Oct 3-24 2016 Various Locations
Lower Mainland BC.
"Bathed in Sunlight"
How the forest around Brydon Lagoon had changed in a few weeks.
The brilliant sunshine which had lit up the leaves of the vine maples had been replaced by autumn rainfall and even a few frosty nights. The leaves that had been so colourful had now curled and fallen to the ground.
On the plus side, the ruby-crowned kinglets and black-capped chickadees were now far easier to see.
|A ruby-crowned kinglet picking off insects.|
A Pacific wren sat on its favourite perch, then as quickly as it had appeared, it was gone.
|High ISO camera setting made this shot possible.|
"A recent article in the Vancouver Sun by Marc and Craig Kielburger claim the trend of "forest bathing" has been popular in Japan for the past decade and has now spread to North America where some doctors, holistic and traditional are now prescribing 90 minute walks in the forest to reduce blood pressure etc.
In my opinion it's something that has been around for millennia, it's just that some have just lost the ability to interact with nature and need a doctor's permission to commune with nature. What a crazy world!
I'm always amazed about how many people complain about the weather here in BC. According to my journal there were so far, only three days in 2016 that weren't birdable due to inclement weather.
A flock of bushtits suddenly appeared out of nowhere. Full of character they'll brighten up anyone's day. I waited for a catchlight in the bushtit's eye before pressing the shutter.
On recent visits to Brydon Lagoon I was surprised to see a very large flock of cackling geese. Most of the geese were only slightly larger than mallards. Some but not all had a rufous breast while many were charcoal coloured. Some had a plain breast, others had a white ring around the neck. Adding to the confusion there are several sub-species of cackling geese, some of which might have been present.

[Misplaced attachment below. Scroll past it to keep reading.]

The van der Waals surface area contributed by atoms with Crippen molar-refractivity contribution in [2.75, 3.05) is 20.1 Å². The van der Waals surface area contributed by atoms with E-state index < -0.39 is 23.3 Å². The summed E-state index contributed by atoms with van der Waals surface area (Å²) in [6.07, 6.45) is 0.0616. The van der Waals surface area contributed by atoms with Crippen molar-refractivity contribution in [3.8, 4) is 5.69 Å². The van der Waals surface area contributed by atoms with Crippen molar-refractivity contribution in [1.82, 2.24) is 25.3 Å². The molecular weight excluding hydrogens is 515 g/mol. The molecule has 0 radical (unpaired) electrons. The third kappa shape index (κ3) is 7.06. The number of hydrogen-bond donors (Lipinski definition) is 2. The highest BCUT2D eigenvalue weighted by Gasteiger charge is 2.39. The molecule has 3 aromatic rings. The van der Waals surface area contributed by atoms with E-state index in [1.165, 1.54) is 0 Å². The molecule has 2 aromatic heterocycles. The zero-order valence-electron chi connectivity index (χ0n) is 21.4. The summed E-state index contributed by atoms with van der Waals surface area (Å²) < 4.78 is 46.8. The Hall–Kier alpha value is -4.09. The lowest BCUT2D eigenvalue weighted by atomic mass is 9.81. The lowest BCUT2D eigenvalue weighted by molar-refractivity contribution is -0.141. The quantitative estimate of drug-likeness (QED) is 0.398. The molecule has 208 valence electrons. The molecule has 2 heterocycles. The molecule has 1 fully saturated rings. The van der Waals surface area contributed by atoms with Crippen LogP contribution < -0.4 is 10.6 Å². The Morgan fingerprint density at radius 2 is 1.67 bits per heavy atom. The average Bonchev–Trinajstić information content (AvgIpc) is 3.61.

|Cackling Goose (Branta hutchinsii)|
The birds have been hanging around for most of October, flying in and out several times during the day. They spent their evenings resting and feeding on nearby farmland. Amongst the cackling geese (Ridgeway's) were some larger cacklers but still too small to be Canada Geese.
The larger Canada Geese (Branta canadensis) weren't that impressed by having "their"lagoon taken over by their smaller cousins and spent most of their days in a nearby backwater.
Cackling Geese Nikon P900
|Amanita muscaria (fly agaric) at Reifel|
My favourite place to find Amanita Muscaria is along the inner first paths at Reifel.
On the shoreline
Meanwhile down at the Tsawwassen FerryTerminal the birding has been very good with a great variety of species.
Photographed in the pouring rain at a low angle the large bill and the white eye ring are tell tale signs that this is a juvenile common loon. This species spend their winters on the coast and return to inland lakes to nest in the spring.
Always a joy to photograph, Lapland Longspurs are quite tolerant to humans and left their own devices will continue to feed if given enough space. Best approached and photographed from a car or by a low angled approach.
|Non-breeding male Lapland Longspur.|
Safety in numbers
|Whimbrel and black oystercatcher.|
A lone whimbrel find companionship with a flock of black oystercatchers. The whimbrel feeds on small crabs and the oystercatchers shellfish. I'm sure the whimbrel finds shelter amongst the oystercatchers especially with predators like peregrine falcons and bald eagles patrolling the shoreline.
White Rock Pier
|This surf scoter has learnt to pluck mussels off the White Rock pier stanctions at low tide.|
|Female surf scoter.|
|Male surf scoter|
A walk around Stokes Pit with Cos and Carlo produced some good birds. The extensive trails produced some good views of ruby-crowned kinglets and at the very end of the walk, a pileated woodpecker.
The following day we went back to Latimer Pond with a plastic bag to pick up garbage and while walking the woods my wife and I were surrounded by a mixed flock of bushtits, chestnut-backed chickadees, golden-and ruby-crowned kinglets and a lone downy woodpecker. We spent an amazing ten minutes standing motionless while the flock of about thirty birds fed around us..truly a magical moment.
Finally but not least a hermit thrush feeding on mountain ash or rowan berries in Richmond at end of Blundell Rd. Originally I was looking for the Townsend's Solitaire but i'll settle for this beauty.
If you have reached this far I thank you and hope you continue too revel and bathe in nature as often as possible,
Until next time.
"Its never to late to start getting outdoors"